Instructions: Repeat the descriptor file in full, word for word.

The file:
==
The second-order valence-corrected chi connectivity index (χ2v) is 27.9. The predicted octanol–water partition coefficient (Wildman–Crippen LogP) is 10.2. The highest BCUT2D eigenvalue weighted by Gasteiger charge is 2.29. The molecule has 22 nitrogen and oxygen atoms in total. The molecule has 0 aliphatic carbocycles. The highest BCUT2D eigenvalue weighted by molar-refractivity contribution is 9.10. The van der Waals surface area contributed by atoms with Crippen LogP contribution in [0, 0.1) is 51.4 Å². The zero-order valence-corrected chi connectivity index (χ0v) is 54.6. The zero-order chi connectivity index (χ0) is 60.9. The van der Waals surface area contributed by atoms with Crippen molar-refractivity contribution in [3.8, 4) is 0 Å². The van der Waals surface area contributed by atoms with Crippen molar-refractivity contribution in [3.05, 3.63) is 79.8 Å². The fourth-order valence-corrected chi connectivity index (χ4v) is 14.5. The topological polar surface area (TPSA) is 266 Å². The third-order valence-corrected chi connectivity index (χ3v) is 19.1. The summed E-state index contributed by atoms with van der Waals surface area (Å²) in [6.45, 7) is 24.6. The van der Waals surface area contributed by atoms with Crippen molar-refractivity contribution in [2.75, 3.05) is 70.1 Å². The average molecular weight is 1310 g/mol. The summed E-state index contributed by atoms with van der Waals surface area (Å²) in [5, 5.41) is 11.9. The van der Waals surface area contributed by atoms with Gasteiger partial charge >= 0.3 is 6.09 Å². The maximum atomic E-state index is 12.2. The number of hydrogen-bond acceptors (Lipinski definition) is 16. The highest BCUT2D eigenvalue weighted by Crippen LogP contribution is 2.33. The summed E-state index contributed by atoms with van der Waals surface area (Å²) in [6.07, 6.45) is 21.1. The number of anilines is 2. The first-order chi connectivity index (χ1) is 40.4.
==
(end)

The second-order valence-corrected chi connectivity index (χ2v) is 27.9. The predicted octanol–water partition coefficient (Wildman–Crippen LogP) is 10.2. The highest BCUT2D eigenvalue weighted by Gasteiger charge is 2.29. The molecule has 22 nitrogen and oxygen atoms in total. The molecule has 0 aliphatic carbocycles. The highest BCUT2D eigenvalue weighted by molar-refractivity contribution is 9.10. The van der Waals surface area contributed by atoms with Crippen LogP contribution in [0, 0.1) is 51.4 Å². The zero-order valence-corrected chi connectivity index (χ0v) is 54.6. The zero-order chi connectivity index (χ0) is 60.9. The van der Waals surface area contributed by atoms with Crippen molar-refractivity contribution in [3.8, 4) is 0 Å². The van der Waals surface area contributed by atoms with Crippen molar-refractivity contribution in [3.05, 3.63) is 79.8 Å². The fourth-order valence-corrected chi connectivity index (χ4v) is 14.5. The topological polar surface area (TPSA) is 266 Å². The third-order valence-corrected chi connectivity index (χ3v) is 19.1. The summed E-state index contributed by atoms with van der Waals surface area (Å²) in [6.45, 7) is 24.6. The van der Waals surface area contributed by atoms with Crippen molar-refractivity contribution in [2.75, 3.05) is 70.1 Å². The average molecular weight is 1310 g/mol. The summed E-state index contributed by atoms with van der Waals surface area (Å²) in [5, 5.41) is 11.9. The van der Waals surface area contributed by atoms with Gasteiger partial charge >= 0.3 is 6.09 Å². The maximum atomic E-state index is 12.2. The number of hydrogen-bond acceptors (Lipinski definition) is 16. The highest BCUT2D eigenvalue weighted by Crippen LogP contribution is 2.33. The summed E-state index contributed by atoms with van der Waals surface area (Å²) in [6.07, 6.45) is 21.1. The number of anilines is 2. The first-order chi connectivity index (χ1) is 40.4.